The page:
Trails End Iris Gardens, Ontario, Canada

Pests and Diseases

The "Dreaded" Iris Borer
Sometimes a nasty little caterpillar, called a borer, invades the leaves and works its way down to the rhizome. Pests are best avoided, by being meticulous in removing dead leaves during the growing season and particularly fall and spring. This will help to reduce over-wintering eggs and fungus spores.

In early June, watch for disfigured leaves with notches and water streaks where the leaves overlap as an early warning sign of borers. At this stage, separating the leaves where they overlap and removing/squishing the little devil will rid the plant of this problem. Most of the time there is only one mature borer per plant.

Leaf Damage By Borer There's The Little Devil

Be sure to dig up that plant in late summer to clean up and remove a borer that may have survived and is living in the rhizome.
Visual inspection and manual control is best. However, if you have a significant problem, in the spring when the new leaves are 4"-6“high, you may want to spray all your plants with an insecticide. Check with your local garden centre for availability and proper usage. Please note: Cygon2E is no longer available. Some growers are using Dormant Oil spray.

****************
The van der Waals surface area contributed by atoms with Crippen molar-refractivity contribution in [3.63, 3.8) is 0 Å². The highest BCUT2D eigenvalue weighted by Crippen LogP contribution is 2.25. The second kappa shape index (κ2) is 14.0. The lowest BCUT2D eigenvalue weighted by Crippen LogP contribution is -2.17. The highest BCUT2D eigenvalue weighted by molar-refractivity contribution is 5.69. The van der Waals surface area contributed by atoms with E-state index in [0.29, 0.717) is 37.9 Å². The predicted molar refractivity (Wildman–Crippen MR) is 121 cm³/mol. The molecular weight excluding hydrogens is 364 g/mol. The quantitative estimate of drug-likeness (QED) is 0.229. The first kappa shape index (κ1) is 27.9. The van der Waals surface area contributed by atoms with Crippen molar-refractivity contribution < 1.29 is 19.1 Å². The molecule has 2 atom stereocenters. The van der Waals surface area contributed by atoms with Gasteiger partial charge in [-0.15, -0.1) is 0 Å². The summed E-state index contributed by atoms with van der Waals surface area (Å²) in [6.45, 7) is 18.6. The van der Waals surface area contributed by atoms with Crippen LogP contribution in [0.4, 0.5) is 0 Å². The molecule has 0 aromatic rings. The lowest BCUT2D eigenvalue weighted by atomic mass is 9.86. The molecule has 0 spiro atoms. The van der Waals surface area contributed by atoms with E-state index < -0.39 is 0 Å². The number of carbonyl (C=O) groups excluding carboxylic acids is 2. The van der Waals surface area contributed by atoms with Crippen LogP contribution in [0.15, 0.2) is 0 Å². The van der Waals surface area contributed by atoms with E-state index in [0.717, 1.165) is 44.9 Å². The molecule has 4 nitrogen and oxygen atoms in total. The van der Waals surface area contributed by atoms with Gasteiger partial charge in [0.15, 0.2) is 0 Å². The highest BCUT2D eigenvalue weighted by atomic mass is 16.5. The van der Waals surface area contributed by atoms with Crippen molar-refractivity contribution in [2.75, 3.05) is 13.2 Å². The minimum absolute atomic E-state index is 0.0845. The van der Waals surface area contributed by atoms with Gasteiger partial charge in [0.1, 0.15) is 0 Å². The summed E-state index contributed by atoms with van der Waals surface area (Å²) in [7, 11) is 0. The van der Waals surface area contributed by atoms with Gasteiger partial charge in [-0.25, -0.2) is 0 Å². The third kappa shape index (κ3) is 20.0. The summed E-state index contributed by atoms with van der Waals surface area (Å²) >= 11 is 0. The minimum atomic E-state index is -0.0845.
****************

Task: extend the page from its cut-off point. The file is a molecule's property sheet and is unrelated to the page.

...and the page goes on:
Leaf Spot Fungus
Leaf spots often occur during rainy spring weather. While not usually fatal, it doesn’t look nice. Cut off and remove damaged parts of the leaves. Do not compost spotted leaves.

To improve control, spray regularly every 2 weeks from early spring until warm weather occurs which generally stops the problem. A fungicide such as those used on Roses is helpful. Try products like "Gardal" dust or Safer's "Defender" or "3 in 1 Garden Spray".

Bacterial Soft Rot
This problem is generally caused by excessive moisture conditions, poor drainage or too much nitrogen type fertilizer. In cold, wet springs be on the look-out for symptoms which include collapsing fans and soft, mushy rhizomes.
Scrape away the soft portion with an old spoon until you reach hard, healthy rhizome tissue. Be merciless!
If the plant is sitting in a low pocket, remove any soil that is causing poor drainage around the rhizome. Dust the rhizome with powdered sulphur or powdered cleanser containing bleach. You may find it just as convenient to apply full strength household bleach onto the fresh wound. I use a water bottle to squirt the rhizome.
Keep the rhizome free from dirt and exposed to the air. Sunlight will help it heal over and the problem usually clears up in hot, sunny weather.